Findings from a survey collecting data about HIV and behavioural trends will shape the country’s health policies.
Sixty thousand pre-selected individuals are being encouraged to open their homes to Human Sciences Research Council (HSRC) field workers.
The relevant households have been chosen to be part of South Africa’s National HIV and Behaviour Survey.
The survey started early in December in KwaZulu-Natal.
Researchers have completed 12 000 interviews and are now turning their attention to the Western Cape and Gauteng.
“We thank the many South Africans whose households were randomly pre-selected to participate and their families have gladly accepted to answer the socio-behavioural survey questions and also offered a few drops of blood for HIV testing,” said Professor Leickness Simbayi, Deputy Chief Executive Officer for Research and lead investigator.
Volunteer, it matters
The HSRC is encouraging those chosen to participate even though the study is voluntary. The more people who participate, the more representative the results will be.
“However, a significant portion of the public has been reluctant to take part in the blood sample collection part of the survey. The reluctance is a major concern for the whole team,” says Simbayi.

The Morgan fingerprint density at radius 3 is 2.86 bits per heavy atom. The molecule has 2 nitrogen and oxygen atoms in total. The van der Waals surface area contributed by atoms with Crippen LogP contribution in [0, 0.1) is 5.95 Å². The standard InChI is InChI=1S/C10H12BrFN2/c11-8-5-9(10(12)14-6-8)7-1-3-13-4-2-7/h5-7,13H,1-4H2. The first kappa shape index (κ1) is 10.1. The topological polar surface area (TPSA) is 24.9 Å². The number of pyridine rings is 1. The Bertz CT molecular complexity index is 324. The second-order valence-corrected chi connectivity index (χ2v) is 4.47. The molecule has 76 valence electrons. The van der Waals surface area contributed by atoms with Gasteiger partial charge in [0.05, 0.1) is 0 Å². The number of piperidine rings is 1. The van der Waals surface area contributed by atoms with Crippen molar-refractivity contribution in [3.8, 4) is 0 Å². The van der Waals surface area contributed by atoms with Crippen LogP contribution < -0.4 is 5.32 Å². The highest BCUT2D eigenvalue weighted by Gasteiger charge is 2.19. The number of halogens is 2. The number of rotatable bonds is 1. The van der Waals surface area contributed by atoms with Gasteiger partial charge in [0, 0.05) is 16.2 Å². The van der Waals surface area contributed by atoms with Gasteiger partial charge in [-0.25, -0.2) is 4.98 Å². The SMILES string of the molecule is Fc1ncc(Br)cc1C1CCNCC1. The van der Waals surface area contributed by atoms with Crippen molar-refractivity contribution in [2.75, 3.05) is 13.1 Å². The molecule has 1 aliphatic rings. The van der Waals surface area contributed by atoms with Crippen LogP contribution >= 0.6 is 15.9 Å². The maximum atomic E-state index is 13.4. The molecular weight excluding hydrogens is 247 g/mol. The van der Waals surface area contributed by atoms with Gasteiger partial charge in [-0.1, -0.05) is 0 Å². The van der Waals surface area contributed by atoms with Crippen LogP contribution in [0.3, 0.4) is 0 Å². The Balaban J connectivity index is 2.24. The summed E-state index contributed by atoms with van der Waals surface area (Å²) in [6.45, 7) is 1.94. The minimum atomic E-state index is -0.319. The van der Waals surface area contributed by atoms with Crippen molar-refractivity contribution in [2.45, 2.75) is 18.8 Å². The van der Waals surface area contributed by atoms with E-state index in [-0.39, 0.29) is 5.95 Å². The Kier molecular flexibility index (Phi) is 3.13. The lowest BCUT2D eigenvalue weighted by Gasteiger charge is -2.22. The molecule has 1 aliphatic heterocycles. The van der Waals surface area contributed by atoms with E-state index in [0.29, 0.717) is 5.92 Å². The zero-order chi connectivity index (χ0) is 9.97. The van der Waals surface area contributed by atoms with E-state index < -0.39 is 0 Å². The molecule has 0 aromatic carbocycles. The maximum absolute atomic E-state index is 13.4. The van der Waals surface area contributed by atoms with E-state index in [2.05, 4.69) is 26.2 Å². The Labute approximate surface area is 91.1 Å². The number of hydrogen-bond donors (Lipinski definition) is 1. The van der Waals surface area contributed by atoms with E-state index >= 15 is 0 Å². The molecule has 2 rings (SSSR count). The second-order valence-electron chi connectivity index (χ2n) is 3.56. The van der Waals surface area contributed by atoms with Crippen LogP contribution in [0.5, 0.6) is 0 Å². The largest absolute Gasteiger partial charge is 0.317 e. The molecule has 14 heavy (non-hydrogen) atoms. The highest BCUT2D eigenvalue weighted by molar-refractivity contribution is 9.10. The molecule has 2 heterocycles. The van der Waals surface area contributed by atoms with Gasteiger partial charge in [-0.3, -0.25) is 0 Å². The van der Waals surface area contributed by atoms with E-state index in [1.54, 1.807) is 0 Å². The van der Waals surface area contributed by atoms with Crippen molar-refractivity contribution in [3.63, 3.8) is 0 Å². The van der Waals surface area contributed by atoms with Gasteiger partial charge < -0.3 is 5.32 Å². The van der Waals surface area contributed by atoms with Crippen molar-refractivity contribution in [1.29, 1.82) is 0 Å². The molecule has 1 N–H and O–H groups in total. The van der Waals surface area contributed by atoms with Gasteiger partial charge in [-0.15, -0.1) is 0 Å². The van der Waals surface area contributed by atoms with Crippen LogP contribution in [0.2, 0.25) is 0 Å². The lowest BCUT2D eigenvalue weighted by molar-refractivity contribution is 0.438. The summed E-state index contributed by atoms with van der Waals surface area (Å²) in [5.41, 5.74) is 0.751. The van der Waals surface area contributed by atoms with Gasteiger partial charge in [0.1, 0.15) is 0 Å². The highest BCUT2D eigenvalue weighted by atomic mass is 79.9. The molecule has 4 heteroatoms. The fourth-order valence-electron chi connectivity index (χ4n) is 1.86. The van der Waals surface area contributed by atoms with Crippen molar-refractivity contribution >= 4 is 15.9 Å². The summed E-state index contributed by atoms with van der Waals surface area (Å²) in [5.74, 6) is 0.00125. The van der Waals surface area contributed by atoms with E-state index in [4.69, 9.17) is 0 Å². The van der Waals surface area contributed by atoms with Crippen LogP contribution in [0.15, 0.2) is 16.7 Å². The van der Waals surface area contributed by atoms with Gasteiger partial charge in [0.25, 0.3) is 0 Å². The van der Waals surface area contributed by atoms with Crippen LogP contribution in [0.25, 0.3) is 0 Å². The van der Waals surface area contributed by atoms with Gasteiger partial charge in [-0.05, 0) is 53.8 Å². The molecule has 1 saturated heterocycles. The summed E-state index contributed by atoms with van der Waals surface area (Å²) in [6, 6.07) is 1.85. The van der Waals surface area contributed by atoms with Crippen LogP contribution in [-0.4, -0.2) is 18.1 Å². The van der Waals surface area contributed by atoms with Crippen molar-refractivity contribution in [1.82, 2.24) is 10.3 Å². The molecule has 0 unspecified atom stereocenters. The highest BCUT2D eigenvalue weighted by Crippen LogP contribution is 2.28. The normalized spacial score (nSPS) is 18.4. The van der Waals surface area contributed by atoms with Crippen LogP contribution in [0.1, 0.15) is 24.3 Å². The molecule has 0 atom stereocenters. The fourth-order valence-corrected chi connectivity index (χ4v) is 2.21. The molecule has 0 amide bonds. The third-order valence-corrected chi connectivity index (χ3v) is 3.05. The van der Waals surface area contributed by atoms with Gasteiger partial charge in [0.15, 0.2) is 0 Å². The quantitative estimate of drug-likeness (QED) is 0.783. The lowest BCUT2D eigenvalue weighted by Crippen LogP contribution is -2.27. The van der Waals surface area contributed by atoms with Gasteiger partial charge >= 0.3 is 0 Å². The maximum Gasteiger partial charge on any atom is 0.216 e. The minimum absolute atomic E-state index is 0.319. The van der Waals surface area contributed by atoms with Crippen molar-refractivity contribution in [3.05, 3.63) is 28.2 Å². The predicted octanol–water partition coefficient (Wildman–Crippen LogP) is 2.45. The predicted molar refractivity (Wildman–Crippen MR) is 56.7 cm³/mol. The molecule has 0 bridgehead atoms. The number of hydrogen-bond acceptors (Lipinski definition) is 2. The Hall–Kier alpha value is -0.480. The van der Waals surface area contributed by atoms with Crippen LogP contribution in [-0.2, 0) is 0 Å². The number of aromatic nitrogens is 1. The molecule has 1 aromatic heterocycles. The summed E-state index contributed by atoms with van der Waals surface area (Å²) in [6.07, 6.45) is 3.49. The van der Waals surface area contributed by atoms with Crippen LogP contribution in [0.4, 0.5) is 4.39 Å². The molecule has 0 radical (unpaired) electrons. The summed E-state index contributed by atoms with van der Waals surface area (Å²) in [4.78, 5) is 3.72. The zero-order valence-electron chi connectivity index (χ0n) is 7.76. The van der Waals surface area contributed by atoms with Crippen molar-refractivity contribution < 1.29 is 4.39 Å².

The aim is to study new infections, count the number of people on antiretroviral (ARV) therapy, and explore resistance to medication. The field workers also ask questions about people’s behaviour and the social factors that put them at risk of HIV infection.
The information will be used to evaluate how well HIV programmes are working. Results are confidential, but if you want to check your status, mobile test clinics will be set up in the areas where the HSRC fieldworkers are conducting the survey.
Findings from the survey will shape the country’s health policies.
“With another four to five months to go in the study, I would like to appeal to all the pre-selected households to offer their full co-operation to our field workers.
Know your status
The Aids Foundation of South Africa says an HIV test reveals if there is HIV in the body.
The test detects the antibodies the immune system produces in response to HIV.
For most people, it takes three months for these antibodies to develop. For a few people, it can take up to six months. During this “window period” of early infection a person is at their most infectious.
Generally, it is recommended that you wait three months after possible exposure before being tested for HIV.
You can be tested for HIV at health facilities such as a local clinic, the offices of a private doctor, a local health department, hospitals, family planning clinics and sites specifically set up for HIV testing. Always ensure that the testing place provides counselling.
The results of the HIV test must be kept absolutely confidential.
Before you take an HIV test you must give informed consent. Ideally it is given individually, in private, in the presence of a health care provider.